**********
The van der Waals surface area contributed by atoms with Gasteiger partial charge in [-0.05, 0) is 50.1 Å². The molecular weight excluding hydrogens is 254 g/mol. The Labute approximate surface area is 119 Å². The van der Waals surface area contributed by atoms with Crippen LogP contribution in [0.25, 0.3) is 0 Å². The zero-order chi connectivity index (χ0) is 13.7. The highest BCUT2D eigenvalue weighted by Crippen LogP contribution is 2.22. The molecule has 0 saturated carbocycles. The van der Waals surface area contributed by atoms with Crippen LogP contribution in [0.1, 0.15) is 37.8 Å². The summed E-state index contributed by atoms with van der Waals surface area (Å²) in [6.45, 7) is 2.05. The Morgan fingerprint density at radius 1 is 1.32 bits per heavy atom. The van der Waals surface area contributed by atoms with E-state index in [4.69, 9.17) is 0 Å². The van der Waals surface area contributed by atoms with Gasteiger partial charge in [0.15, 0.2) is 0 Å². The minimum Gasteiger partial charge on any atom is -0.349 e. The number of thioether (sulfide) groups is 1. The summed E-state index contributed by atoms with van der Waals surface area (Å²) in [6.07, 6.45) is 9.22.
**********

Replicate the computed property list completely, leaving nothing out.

The van der Waals surface area contributed by atoms with Gasteiger partial charge in [-0.05, 0) is 50.1 Å². The molecular weight excluding hydrogens is 254 g/mol. The Labute approximate surface area is 119 Å². The van der Waals surface area contributed by atoms with Crippen LogP contribution in [0.25, 0.3) is 0 Å². The zero-order chi connectivity index (χ0) is 13.7. The highest BCUT2D eigenvalue weighted by Crippen LogP contribution is 2.22. The molecule has 0 saturated carbocycles. The van der Waals surface area contributed by atoms with Crippen LogP contribution in [0.1, 0.15) is 37.8 Å². The summed E-state index contributed by atoms with van der Waals surface area (Å²) in [6.45, 7) is 2.05. The Morgan fingerprint density at radius 1 is 1.32 bits per heavy atom. The van der Waals surface area contributed by atoms with E-state index in [4.69, 9.17) is 0 Å². The van der Waals surface area contributed by atoms with Gasteiger partial charge in [0.15, 0.2) is 0 Å². The minimum Gasteiger partial charge on any atom is -0.349 e. The number of thioether (sulfide) groups is 1. The summed E-state index contributed by atoms with van der Waals surface area (Å²) in [6.07, 6.45) is 9.22.